“There’s an important difference between giving up and letting go.” -Jessica Hatchigan, author
The biggest difference I’ve noticed is that giving up is often considered the “easy way out.” People usually view letting go as the exact opposite. “Giving up” often carries a negative connotation, while “letting go” is commonly regarded as positive.
My grandmother (Nanny) wrote a letter to her four daughters in November of 2006. After she passed away in 2010, my mom found the letter in a folder of cards and bank statements. Nanny used to keep old cards that she liked from birthdays and Christmases, and this card happened to be mixed in with her collection:
The inside of the card said:
“I thank you and couldn’t love you more than I do now. I feel like time is passing so I have to say it now. Forgive me in my old age. I’m just not feeling well, and we have to thank God we’ve been together so long – I know I do!
I’ve always enjoyed my children and grandchildren and great-grandchildren, so kiss them goodbye for me. Don’t feel bad. God has been good to me, and I’m not myself anymore. I miss your dad more every day.* With all the ups and downs and illness, we had a good life together. With his hard work, he left me independent and we always managed a vacation. Those were my best memories.
Love you all,
Mom and Dad”
On the surface, this appears to be a goodbye letter from Nanny. It seems as if she’d had enough of getting older, and as if she was giving up. Actually, it almost reads like a suicide note someone would write just before jumping off of a bridge. Luckily, Nanny didn’t live within walking distance of a bridge, and the world would end before she got behind the wheel of a car. (Plus, she wasn’t suicidal – she was just old.) But that was obviously not the case with this letter, and I don’t believe for one second that Nanny was giving up. I think she was letting go.
She was letting go of the pain she had felt since her husband died. She was letting go of the loneliness she mistook for independence. She was letting go of headaches and doctors appointments and her family having to take care of her. She was letting go of almost eighty-two years worth of memories, and although a majority of them were probably joyful, she knew that she’d eventually be unable to remember every single one. She felt fulfilled with her time on this planet, and she sensed that time was winding down. Nanny hadn’t “given up” on life; she was just preparing everyone for the inevitable.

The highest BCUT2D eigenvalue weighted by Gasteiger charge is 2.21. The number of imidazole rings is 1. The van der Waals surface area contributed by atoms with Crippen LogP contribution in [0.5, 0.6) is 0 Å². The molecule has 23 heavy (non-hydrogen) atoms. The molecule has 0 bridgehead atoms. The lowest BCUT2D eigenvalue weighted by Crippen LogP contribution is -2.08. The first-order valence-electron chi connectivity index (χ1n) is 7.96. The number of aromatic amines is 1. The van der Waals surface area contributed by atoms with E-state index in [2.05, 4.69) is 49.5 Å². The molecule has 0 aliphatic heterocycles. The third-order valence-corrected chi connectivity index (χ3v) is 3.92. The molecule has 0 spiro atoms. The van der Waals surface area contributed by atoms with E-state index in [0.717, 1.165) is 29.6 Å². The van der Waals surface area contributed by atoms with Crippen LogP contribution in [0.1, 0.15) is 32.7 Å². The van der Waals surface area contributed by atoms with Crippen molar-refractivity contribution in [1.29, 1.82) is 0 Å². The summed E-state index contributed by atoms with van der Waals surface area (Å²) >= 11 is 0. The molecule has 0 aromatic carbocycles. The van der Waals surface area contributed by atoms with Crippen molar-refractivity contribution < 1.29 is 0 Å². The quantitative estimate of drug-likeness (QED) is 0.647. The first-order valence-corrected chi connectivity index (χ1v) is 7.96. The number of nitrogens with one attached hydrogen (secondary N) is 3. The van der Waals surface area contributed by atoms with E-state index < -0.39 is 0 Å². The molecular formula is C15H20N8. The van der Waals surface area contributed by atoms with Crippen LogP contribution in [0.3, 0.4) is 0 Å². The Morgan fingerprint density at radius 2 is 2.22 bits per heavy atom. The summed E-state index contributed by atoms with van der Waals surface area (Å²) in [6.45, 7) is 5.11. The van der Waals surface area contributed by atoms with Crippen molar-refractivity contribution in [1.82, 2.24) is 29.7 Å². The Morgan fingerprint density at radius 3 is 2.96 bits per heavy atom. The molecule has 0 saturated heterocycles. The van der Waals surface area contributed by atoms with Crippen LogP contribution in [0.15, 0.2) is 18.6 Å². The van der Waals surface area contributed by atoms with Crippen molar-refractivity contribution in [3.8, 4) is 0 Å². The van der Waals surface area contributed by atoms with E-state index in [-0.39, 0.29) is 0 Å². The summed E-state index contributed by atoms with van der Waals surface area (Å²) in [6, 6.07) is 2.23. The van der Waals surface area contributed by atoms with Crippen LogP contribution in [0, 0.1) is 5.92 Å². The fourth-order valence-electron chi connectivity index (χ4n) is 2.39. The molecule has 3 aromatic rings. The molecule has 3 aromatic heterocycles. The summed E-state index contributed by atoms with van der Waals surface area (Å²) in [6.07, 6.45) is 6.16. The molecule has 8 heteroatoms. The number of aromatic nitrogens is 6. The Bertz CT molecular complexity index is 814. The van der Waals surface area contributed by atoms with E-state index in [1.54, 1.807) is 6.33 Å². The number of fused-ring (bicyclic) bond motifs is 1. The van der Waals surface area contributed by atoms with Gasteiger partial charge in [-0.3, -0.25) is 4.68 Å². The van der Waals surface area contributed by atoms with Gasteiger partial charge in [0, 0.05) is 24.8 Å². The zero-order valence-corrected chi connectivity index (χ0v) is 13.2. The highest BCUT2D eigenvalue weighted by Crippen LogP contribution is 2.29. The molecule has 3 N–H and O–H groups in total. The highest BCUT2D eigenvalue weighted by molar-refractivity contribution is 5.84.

There’s that old saying: “You have to know when to walk away.” So, why not walk away when you still have all your chips? “Chips” meaning anything from brain function to physical health to memories. (It’s like a poker analogy.)
That’s what I want to be able to do at some point in my life (hopefully in the distant future). I want to be able to say to myself: “Okay. I’ve done everything I’ve wanted to do in this life, and I am completely satisfied.” To be able to let go of life, essentially, and have no regrets or misgivings about anything I’ve done would be the ideal way to feel before I die.
But that’s letting go – giving up is a different story. You give up on laptops that won’t turn on. You give up on television shows that don’t go anywhere and frustrate you (ie. The Event). You give up in hide-and-seek when you can’t find anybody. But you don’t give up on life, or on people. I’ve decided to stop trying to be friends with people who don’t return the effort, but I’ve never given up on a person. Anybody is capable of anything at any given moment.
As Nanny’s letter shows, you can let go of life. You can reach the point of complete fulfillment and simply cash out. In a similar sense, I believe you can also let go of people. When you’ve experienced everything you’ve wanted to experience with a person, you can put an end to the relationship (romantic or platonic) and part ways. As author Deborah Reber writes in Chicken Soup for the Teenage Soul, “Letting go doesn’t mean that you don’t care about someone anymore. It’s just realizing that the only person you really have control over is yourself.” This is why, I believe, you can learn to let go of misunderstandings, misfires, and regrets as well – something upon which everybody, including myself, can improve.
I am fundamentally a realist, but the idealist part of me sometimes refuses to let go of the concept of perfection. This results in me being unable to accept my failures, my shortcomings, and even occurrences that are out of my control. I am by no means a control freak – and I do realize that nothing and nobody is perfect – but I believe that if you try hard enough, life can be as satisfying as you’d like it to be. Satisfying to the point at which you can one day step back and say: “Okay. I’ve done everything I’ve wanted to do in this life.” Satisfying to the point where you can let go.
So, what is the difference between giving up and letting go? In theory, the two are essentially the same. However, I believe that the true difference between them lies in practice – in the way a person conducts him/herself when carrying out the action – and in the way it is viewed by objective parties. Sure, I would agree that giving up is a single action while letting go is usually a process, but I would contend that a person’s demeanor and disposition are instrumental in the differentiation of the two.
*Note: My grandfather passed away in 1990, before I was born.